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Luxemburg-Casco Middle School pilot initiative “Away for the Day” removes smart devices during school day

An innovative pilot initiative, where students are not allowed to access their smart devices during the school day, has been implemented this year at Luxemburg-Casco Middle School. Known as “Away for the Day,” the program is based around research showing that teens do better in school with their phones away.

Now in the third full week of the new school year, Middle School Principal Todd Chandler believes that the initiative has been positively received.

“‘Why are we doing this, and why now,’ are two questions I frequently receive,” says Chandler. “The short answer is that we want our students’ attention and focus back. We believe – and research supports – that by eliminating personal smart devices, schools are seeing increases in academic performance, increases in face-to-face communication, a reduction in social issues and decreases in unkind acts and bullying.

“We understand there won’t 100 percent agreement on this solution and that it may not be popular with everyone. But it feels like it’s time to do something, even if it isn’t perfect. We think it is going to have an impact.” Chandler presented on “Away for the Day” at the
Aug. 21 Open House event.

A survey on student technology use was sent out earlier this year to parents and guardians of rising seventh- and eighth-grade students. Almost four in five parents (78.2%) were either in favor, or strongly in favor, of proposed technology restrictions during the school day. The survey also noted that 89 percent of the district’s middle-school students have a personal cell phone.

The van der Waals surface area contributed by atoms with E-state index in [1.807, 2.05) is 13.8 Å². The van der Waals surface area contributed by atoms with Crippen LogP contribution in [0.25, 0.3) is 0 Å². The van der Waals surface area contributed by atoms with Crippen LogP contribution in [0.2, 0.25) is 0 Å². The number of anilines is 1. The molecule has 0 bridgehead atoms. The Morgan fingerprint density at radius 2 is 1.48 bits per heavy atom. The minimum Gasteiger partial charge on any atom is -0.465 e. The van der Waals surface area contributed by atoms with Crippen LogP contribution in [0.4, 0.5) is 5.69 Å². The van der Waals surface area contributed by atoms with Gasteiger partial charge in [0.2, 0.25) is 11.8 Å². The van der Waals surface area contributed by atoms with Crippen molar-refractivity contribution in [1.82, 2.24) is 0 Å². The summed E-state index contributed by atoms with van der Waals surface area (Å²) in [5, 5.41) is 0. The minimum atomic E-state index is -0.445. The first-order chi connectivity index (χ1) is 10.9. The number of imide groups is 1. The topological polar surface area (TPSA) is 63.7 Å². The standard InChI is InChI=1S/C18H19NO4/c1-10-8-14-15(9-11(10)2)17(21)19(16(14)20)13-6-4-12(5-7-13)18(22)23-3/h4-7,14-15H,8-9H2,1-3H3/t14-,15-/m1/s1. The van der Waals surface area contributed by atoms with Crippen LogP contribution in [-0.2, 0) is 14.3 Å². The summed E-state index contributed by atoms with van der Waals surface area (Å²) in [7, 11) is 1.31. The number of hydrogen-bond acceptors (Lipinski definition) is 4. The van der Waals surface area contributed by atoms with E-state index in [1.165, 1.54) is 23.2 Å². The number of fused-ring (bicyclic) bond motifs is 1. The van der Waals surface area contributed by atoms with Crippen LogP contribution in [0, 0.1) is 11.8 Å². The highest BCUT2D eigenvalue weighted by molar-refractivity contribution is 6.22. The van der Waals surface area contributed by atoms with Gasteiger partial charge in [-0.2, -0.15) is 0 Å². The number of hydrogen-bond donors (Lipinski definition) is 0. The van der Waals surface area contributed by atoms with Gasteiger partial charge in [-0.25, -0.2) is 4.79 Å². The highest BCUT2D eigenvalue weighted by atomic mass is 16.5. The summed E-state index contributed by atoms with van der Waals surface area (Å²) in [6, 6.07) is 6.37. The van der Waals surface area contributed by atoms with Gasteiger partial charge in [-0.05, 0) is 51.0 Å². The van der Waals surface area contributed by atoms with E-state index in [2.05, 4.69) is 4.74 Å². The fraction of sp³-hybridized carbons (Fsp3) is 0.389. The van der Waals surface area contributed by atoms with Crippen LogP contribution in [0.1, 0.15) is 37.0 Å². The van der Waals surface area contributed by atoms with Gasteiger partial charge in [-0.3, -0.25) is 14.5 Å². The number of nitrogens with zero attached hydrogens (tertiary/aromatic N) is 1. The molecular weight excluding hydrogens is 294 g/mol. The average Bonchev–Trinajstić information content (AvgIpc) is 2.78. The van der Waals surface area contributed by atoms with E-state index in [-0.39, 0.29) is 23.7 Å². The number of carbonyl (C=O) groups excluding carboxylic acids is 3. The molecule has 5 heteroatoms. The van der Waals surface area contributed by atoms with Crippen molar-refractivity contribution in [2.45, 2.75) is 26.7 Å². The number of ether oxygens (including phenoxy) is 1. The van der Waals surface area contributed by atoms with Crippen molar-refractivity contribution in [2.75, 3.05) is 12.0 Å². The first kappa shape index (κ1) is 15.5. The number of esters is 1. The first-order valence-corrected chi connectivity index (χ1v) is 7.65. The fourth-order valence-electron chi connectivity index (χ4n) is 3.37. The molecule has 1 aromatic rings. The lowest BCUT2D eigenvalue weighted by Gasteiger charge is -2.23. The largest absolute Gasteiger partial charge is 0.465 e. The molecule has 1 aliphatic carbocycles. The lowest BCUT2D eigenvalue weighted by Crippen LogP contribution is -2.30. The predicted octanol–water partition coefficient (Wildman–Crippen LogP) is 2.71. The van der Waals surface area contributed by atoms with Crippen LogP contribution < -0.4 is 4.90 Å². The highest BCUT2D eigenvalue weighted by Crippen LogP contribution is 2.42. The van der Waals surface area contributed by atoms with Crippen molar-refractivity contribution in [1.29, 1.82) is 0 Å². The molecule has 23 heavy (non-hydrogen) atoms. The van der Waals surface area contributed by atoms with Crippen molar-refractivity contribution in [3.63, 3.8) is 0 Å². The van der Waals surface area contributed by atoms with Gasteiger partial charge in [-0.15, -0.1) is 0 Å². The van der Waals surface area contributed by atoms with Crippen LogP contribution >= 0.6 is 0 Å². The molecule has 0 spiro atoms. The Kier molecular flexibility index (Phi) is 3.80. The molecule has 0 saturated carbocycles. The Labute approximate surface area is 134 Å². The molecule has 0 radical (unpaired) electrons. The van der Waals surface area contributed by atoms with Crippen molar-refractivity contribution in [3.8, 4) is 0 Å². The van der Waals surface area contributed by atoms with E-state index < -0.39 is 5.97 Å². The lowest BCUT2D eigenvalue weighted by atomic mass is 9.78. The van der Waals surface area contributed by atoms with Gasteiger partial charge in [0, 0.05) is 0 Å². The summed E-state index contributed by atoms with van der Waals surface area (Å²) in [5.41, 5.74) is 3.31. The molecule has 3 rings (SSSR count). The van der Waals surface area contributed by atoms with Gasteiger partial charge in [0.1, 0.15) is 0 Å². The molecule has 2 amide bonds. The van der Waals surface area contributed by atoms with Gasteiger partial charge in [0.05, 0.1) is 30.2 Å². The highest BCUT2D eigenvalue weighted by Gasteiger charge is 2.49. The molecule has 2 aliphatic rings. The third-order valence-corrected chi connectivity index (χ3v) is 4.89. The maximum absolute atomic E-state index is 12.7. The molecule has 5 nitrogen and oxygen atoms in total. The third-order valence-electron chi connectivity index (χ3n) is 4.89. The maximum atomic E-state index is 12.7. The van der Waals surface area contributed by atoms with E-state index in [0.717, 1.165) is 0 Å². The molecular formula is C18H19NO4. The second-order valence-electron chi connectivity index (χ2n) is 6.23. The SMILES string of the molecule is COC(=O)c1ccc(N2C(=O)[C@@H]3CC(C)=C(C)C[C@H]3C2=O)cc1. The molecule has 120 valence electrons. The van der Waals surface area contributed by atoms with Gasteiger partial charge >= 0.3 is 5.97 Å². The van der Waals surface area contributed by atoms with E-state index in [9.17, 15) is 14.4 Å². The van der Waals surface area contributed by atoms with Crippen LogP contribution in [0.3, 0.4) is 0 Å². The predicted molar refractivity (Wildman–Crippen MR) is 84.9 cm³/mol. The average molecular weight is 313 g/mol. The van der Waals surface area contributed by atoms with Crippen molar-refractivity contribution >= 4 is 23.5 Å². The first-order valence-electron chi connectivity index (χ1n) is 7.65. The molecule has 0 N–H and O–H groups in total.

The roughly 300 middle-school students are required to leave all of their personal technology in their lockers from first bell to last bell of the school day, 7:37 a.m.-3:07 p.m. Prohibited technology includes cell phones, smart watches, air pods and any other technology not assigned by the school

Parents and guardians who need to contact their student during the school day can do so the old-fashioned way, through the school’s main office. Students are allowed to use their personal technology before and after the school day, along with checking messages from home prior to going to lunch.

Restrooms and locker rooms remain as prohibited areas for student technology use.

The school’s previous cell-phone policy for students was the Red Zone/Green Zone model. Green Zones indicated times and places when technology use was acceptable. Red Zones were times and places when devices should be put away, silenced and notifications turned off.

Red Zone locations typically included restrooms, locker rooms, during class (unless an exception is made by a teacher) and anytime the student is asked to put away the technology. Green Zones were before and after school, during lunch and recess, as well as in the cafeteria.

The amount of time a student spends on personal technology, including social media, negatively affectsstudent grades, according to Chandler.